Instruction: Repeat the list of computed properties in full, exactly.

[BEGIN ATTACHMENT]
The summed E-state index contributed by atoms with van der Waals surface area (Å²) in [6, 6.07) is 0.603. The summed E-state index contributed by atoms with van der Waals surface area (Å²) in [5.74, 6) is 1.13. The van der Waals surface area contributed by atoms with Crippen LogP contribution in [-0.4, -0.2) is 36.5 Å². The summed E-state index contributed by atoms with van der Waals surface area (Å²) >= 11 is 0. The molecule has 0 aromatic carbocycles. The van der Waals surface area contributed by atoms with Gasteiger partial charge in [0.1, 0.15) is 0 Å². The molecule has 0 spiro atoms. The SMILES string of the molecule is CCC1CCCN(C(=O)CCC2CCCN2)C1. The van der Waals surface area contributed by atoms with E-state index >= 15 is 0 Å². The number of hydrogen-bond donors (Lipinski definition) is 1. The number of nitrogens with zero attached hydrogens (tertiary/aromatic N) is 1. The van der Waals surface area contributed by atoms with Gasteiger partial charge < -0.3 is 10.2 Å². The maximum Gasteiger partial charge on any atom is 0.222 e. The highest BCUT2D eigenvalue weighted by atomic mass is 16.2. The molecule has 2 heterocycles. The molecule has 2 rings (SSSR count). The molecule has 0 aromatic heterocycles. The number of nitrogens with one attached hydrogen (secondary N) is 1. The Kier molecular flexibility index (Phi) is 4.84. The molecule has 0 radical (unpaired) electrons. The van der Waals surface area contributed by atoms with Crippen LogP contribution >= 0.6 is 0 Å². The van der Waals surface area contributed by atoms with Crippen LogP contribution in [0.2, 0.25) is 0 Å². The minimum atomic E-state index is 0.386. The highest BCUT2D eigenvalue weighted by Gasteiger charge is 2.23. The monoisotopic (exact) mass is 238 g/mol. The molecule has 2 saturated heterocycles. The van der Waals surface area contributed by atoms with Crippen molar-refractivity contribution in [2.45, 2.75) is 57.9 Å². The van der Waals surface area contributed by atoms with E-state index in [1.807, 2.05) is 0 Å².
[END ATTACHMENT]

The summed E-state index contributed by atoms with van der Waals surface area (Å²) in [6, 6.07) is 0.603. The summed E-state index contributed by atoms with van der Waals surface area (Å²) in [5.74, 6) is 1.13. The van der Waals surface area contributed by atoms with Crippen LogP contribution in [-0.4, -0.2) is 36.5 Å². The summed E-state index contributed by atoms with van der Waals surface area (Å²) >= 11 is 0. The molecule has 0 aromatic carbocycles. The van der Waals surface area contributed by atoms with Gasteiger partial charge in [0.1, 0.15) is 0 Å². The molecule has 0 spiro atoms. The SMILES string of the molecule is CCC1CCCN(C(=O)CCC2CCCN2)C1. The van der Waals surface area contributed by atoms with E-state index >= 15 is 0 Å². The number of hydrogen-bond donors (Lipinski definition) is 1. The number of nitrogens with zero attached hydrogens (tertiary/aromatic N) is 1. The van der Waals surface area contributed by atoms with Gasteiger partial charge < -0.3 is 10.2 Å². The maximum Gasteiger partial charge on any atom is 0.222 e. The highest BCUT2D eigenvalue weighted by atomic mass is 16.2. The molecule has 2 heterocycles. The molecule has 2 rings (SSSR count). The molecule has 0 aromatic heterocycles. The number of nitrogens with one attached hydrogen (secondary N) is 1. The Kier molecular flexibility index (Phi) is 4.84. The molecule has 0 radical (unpaired) electrons. The van der Waals surface area contributed by atoms with Crippen LogP contribution >= 0.6 is 0 Å². The van der Waals surface area contributed by atoms with Crippen LogP contribution in [0.2, 0.25) is 0 Å². The minimum atomic E-state index is 0.386. The highest BCUT2D eigenvalue weighted by Gasteiger charge is 2.23. The monoisotopic (exact) mass is 238 g/mol. The molecule has 2 saturated heterocycles. The van der Waals surface area contributed by atoms with Crippen molar-refractivity contribution in [2.45, 2.75) is 57.9 Å². The van der Waals surface area contributed by atoms with E-state index in [1.807, 2.05) is 0 Å².